The declarative/procedural (DP) model posits that the learning, storage, and use of language critically depend on two learning and memory systems in the brain: declarative memory and procedural memory. A variety of learning and memory enhancement approaches have been investigated.
This research has discussed in some depth two approaches – spaced repetition (the spacing effect) and retrieval practice (the testing effect) – since both of these item-level techniques are well studied and quite effective, and they can be combined. Authors have laid out the DP model’s specific predictions for both techniques for the enhancement of language learning, and summarized the evidence to date, with a focus on second language acquisition. Overall, the existing evidence suggests that, consistent with the DP model’s predictions, both spacing and retrieval practice can enhance language learning, in particular retention, for both L1 and L2. The findings provide at least preliminary support for the DP model’s predictions laid out above regarding the enhancement of language learning.
The declarative/procedural (DP) model posits that the learning, storage, and use of language critically depend on two learning and memory systems in the brain: declarative memory and procedural memory. Thus, on the basis of independent research on the memory systems, the model can generate specific and often novel predictions for language. Till now most such predictions and ensuing empirical work have been motivated by research on the neurocognition of the two memory systems. However, there is also a large literature on techniques that enhance learning and memory. The DP model provides a theoretical framework for predicting which techniques should extend to language learning, and in what circumstances they should apply. In order to lay the neurocognitive groundwork for these predictions, here we first summarize the neurocognitive fundamentals of the two memory systems and briefly lay out the resulting claims of the DP model for both first and second language. We then provide an overview of learning and memory enhancement techniques before focusing on two techniques – spaced repetition and retrieval practice – that have been linked to the memory systems. Next, we present specific predictions for how these techniques should enhance language learning, and review existing evidence, which suggests that they do indeed improve the learning of both first and second language. Finally, we discuss areas of future research and implications for second language pedagogy.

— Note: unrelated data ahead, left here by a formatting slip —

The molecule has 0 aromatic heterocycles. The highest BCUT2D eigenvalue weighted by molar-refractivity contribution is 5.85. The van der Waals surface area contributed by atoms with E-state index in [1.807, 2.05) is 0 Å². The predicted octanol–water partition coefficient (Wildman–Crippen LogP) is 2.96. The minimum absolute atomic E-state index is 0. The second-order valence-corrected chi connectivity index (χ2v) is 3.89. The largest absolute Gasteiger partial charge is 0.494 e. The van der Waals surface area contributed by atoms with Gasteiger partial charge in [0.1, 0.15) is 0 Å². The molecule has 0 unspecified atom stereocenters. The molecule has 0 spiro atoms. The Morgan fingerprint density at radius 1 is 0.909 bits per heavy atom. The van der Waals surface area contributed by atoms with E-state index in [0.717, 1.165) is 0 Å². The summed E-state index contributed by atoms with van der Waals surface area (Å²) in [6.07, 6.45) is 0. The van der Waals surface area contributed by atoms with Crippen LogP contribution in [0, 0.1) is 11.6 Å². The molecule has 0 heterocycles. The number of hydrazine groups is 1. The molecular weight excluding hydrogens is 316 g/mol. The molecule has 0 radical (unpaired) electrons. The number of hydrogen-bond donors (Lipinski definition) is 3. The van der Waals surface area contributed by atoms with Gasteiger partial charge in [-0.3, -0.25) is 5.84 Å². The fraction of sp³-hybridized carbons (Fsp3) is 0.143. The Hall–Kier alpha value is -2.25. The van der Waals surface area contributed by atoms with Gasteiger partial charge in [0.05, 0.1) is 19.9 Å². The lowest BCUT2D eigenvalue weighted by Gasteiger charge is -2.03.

Implications of the declarative/procedural model for improving second language learning: The role of memory enhancement techniques
Michael T Ullman, Jarrett T Lovelett
First Published November 24, 2016 Research Article
From Second Language Researchd